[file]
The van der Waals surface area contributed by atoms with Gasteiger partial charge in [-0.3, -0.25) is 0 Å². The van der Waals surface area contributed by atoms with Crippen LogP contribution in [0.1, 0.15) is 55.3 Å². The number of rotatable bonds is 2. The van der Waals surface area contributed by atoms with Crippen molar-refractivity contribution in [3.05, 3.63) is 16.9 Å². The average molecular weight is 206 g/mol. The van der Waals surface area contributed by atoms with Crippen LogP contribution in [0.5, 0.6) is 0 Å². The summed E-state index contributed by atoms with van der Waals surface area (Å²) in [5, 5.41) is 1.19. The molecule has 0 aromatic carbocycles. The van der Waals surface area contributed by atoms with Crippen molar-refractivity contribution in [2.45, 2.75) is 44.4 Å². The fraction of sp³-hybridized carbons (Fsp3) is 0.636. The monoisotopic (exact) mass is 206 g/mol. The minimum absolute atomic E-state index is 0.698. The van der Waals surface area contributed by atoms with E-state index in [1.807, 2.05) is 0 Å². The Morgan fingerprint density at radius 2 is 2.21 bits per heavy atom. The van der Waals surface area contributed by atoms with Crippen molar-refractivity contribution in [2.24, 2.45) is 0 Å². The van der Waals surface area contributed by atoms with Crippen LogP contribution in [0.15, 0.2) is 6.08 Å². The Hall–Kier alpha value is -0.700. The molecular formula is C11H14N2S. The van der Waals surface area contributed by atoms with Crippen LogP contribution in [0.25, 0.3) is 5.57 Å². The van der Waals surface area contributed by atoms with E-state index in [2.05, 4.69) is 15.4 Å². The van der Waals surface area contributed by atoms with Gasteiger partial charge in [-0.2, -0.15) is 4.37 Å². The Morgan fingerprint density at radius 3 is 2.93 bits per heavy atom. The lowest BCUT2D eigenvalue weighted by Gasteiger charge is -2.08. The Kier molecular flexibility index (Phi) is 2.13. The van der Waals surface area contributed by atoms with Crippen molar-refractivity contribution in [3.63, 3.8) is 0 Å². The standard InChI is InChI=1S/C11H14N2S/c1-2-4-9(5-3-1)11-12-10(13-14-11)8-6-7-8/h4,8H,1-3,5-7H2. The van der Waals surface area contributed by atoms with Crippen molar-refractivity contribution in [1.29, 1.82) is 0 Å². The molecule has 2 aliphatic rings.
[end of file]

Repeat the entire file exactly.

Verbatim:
The van der Waals surface area contributed by atoms with Gasteiger partial charge in [-0.3, -0.25) is 0 Å². The van der Waals surface area contributed by atoms with Crippen LogP contribution in [0.1, 0.15) is 55.3 Å². The number of rotatable bonds is 2. The van der Waals surface area contributed by atoms with Crippen molar-refractivity contribution in [3.05, 3.63) is 16.9 Å². The average molecular weight is 206 g/mol. The van der Waals surface area contributed by atoms with Crippen LogP contribution in [0.5, 0.6) is 0 Å². The summed E-state index contributed by atoms with van der Waals surface area (Å²) in [5, 5.41) is 1.19. The molecule has 0 aromatic carbocycles. The van der Waals surface area contributed by atoms with Crippen molar-refractivity contribution in [2.45, 2.75) is 44.4 Å². The fraction of sp³-hybridized carbons (Fsp3) is 0.636. The monoisotopic (exact) mass is 206 g/mol. The minimum absolute atomic E-state index is 0.698. The van der Waals surface area contributed by atoms with E-state index in [1.807, 2.05) is 0 Å². The Morgan fingerprint density at radius 2 is 2.21 bits per heavy atom. The van der Waals surface area contributed by atoms with Crippen molar-refractivity contribution in [2.24, 2.45) is 0 Å². The van der Waals surface area contributed by atoms with Crippen LogP contribution in [0.15, 0.2) is 6.08 Å². The Hall–Kier alpha value is -0.700. The molecular formula is C11H14N2S. The van der Waals surface area contributed by atoms with Crippen LogP contribution in [0.25, 0.3) is 5.57 Å². The van der Waals surface area contributed by atoms with E-state index in [2.05, 4.69) is 15.4 Å². The van der Waals surface area contributed by atoms with Gasteiger partial charge in [-0.2, -0.15) is 4.37 Å². The Morgan fingerprint density at radius 3 is 2.93 bits per heavy atom. The lowest BCUT2D eigenvalue weighted by Gasteiger charge is -2.08. The Kier molecular flexibility index (Phi) is 2.13. The van der Waals surface area contributed by atoms with Crippen molar-refractivity contribution in [3.63, 3.8) is 0 Å². The standard InChI is InChI=1S/C11H14N2S/c1-2-4-9(5-3-1)11-12-10(13-14-11)8-6-7-8/h4,8H,1-3,5-7H2. The van der Waals surface area contributed by atoms with Crippen molar-refractivity contribution in [1.29, 1.82) is 0 Å². The molecule has 2 aliphatic rings.